Baylor College of Medicine Alumni

Alumni Spotlight: Robert Wilson Crosthwait, Jr., M.D.

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The Robert Wilson Crosthwait, Jr. Scholarship at Baylor College of Medicine was established by his daughter, Gay Grunfeld in 2020.

The purpose of the fund is to provide scholarships in support of tuition and fees with a preference for students with learning disabilities or who belong to the LGBTQ+ community.

Fifteen years ago, on June 21, 2005, the world lost a great physician and community leader. Our family lost its heart, soul and conscience.

Robert Wilson Crosthwait, Jr., known his entire life as “Bobby,” was born on June 25, 1934, in Waco, Texas. He was the son of a surgeon and the grandson of two prominent surgeons, both of whom served as presidents of the Texas Surgical Society.  Bobby’s grandfather, Dr. W. L. Crosthwait, founded the Crosthwait Clinic and dedicated himself to serving the East Waco community, which earned him the moniker “Dr. Jesus.” He was eventually joined in practice at the Clinic by his son, Dr. Robert Wilson Crosthwait, who was educated at Baylor College of Medicine. Bobby’s other grandfather, Dr. K.H. Aynesworth, served on the Board of Regents of the University of Texas and founded the Texas Collection at Baylor University.

Although born into privilege and a medical dynasty, Bobby struggled in school. He could not read until sixth grade. He was sent home from the prestigious Hill School in Pottstown, Pennsylvania, out of fear that his failure there would lead to being drafted for military service for the Korean War. When he returned to Waco High School, his parents considered that they might be able to purchase a gas station where he could work upon graduation. Bobby later came to understand that he had an undiagnosed learning disability called dyslexia.

While attending Waco High, Bobby fell in love with Carol Turner, a longtime family friend who would eventually become his wife of 49 years. In a small town twist, Carol had been delivered into this world by Bobby’s father, Dr. Crosthwait, who was a last-minute substitution for Bobby’s grandfather, Dr. Aynesworth.

After high school, Bobby’s parents half-jokingly offered him a car if he could get into medical school, never believing it possible. But his love for Carol and his determination to succeed overcame his scholastic challenges. Bobby finished Baylor University in three years and then drove his new car to Baylor College of Medicine to begin medical school in 1955. Bobby married Carol in 1956 and graduated from Baylor with honors in May 1959.

Bobby completed a six-year cardiovascular and thoracic surgical residency under Baylor giants Dr. Denton Cooley and Dr. Michael DeBakey, from whom he learned the early open-heart surgery techniques and with whom he published academic papers. At the completion of his residency, Bobby decided to return to Waco and practice with his father. In doing so, he gave up prestige and compensation, but he always felt it was worth it.

Bobby became a leader in the Waco medical community. He immediately took steps to improve outdated equipment and techniques in the local hospitals and to recruit talented new physicians to Waco. In 1972, he worked with his partner, Baylor College of Medicine graduate Dr. Robert T. (“Rob”) Angel, to create an open-heart surgery program at Providence Hospital in Waco. To achieve open-heart surgery in Waco, they also had to open a cardiac catheterization lab. Bobby and Rob felt strongly that people in Waco and the surrounding towns should not have to drive hours to receive this life-saving surgery. Bobby also played a critical role in establishing and supporting the Waco Family Medicine Residency Program. These programs required significant fund-raising and effort and are still operational today.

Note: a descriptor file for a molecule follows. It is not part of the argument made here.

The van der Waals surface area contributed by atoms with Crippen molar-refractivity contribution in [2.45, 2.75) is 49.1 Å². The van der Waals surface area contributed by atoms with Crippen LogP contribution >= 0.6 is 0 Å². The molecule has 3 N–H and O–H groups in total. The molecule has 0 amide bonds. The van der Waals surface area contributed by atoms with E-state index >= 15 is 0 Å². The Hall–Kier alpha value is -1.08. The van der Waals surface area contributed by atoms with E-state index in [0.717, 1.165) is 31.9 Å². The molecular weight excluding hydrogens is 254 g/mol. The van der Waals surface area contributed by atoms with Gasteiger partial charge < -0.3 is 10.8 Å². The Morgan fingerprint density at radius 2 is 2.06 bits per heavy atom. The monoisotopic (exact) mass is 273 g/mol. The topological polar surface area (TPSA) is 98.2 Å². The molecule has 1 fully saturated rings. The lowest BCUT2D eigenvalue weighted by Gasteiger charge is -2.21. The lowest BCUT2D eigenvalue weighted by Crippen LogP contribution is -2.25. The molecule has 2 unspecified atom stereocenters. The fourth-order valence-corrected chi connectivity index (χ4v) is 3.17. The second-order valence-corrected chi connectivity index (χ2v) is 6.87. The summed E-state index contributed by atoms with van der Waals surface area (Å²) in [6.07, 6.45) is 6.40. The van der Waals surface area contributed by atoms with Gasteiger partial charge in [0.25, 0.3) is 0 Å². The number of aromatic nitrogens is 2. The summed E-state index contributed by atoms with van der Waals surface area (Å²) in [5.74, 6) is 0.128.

Bobby sometimes called himself a tradesman because he spent so much time standing and operating. He wanted his three daughters to have a superb liberal arts education, which he missed by completing his undergraduate degree so quickly. Although he sent his children to Wellesley College and Vanderbilt University for their undergraduate degrees and to Columbia University, the University of Texas, and the Peabody Institute at Johns Hopkins University for graduate school, Bobby was never a school snob. In fact, if anyone denigrated the school that accepted them he would say, “There is more there at that school than you can learn. So go get ‘em.”

He worked hard to educate himself in history, politics and art. At home, he typically relaxed with a book. He presented papers to the Philosopher’s Society of Waco and became a vicar of the Episcopal Church. Towards the end of his life, he became more open about his learning disability and spoke to local groups about this issue. He took his life motto from the Gospel of Luke: “Unto whom much is given, much is expected.” Luke 12:48.

Bobby died of lung cancer at age 70 and never got to see his family grow to include LGBTQ+ individuals. Bobby’s granddaughter is a proud trans woman who continues the Crosthwait-Aynesworth medical legacy as a physician and who is setting up a family medicine practice in Oregon, where she lives with her wife. Bobby would havesupported making medical education more inclusive to all and would have been proud to have the scholarship benefit an LGBTQ+ student.

Anyone who wishes to contribute to The Robert Wilson Crosthwait, Jr. Scholarship may make a gift online or send a check to the attention of the Robert Wilson Crosthwait, Jr. Endowed Scholarship Fund, Baylor College of Medicine, PO Box 4976, Houston, TX 77210. If you are interested in establishing a scholarship or learning more about the process, email us at alumni@bcm.edu.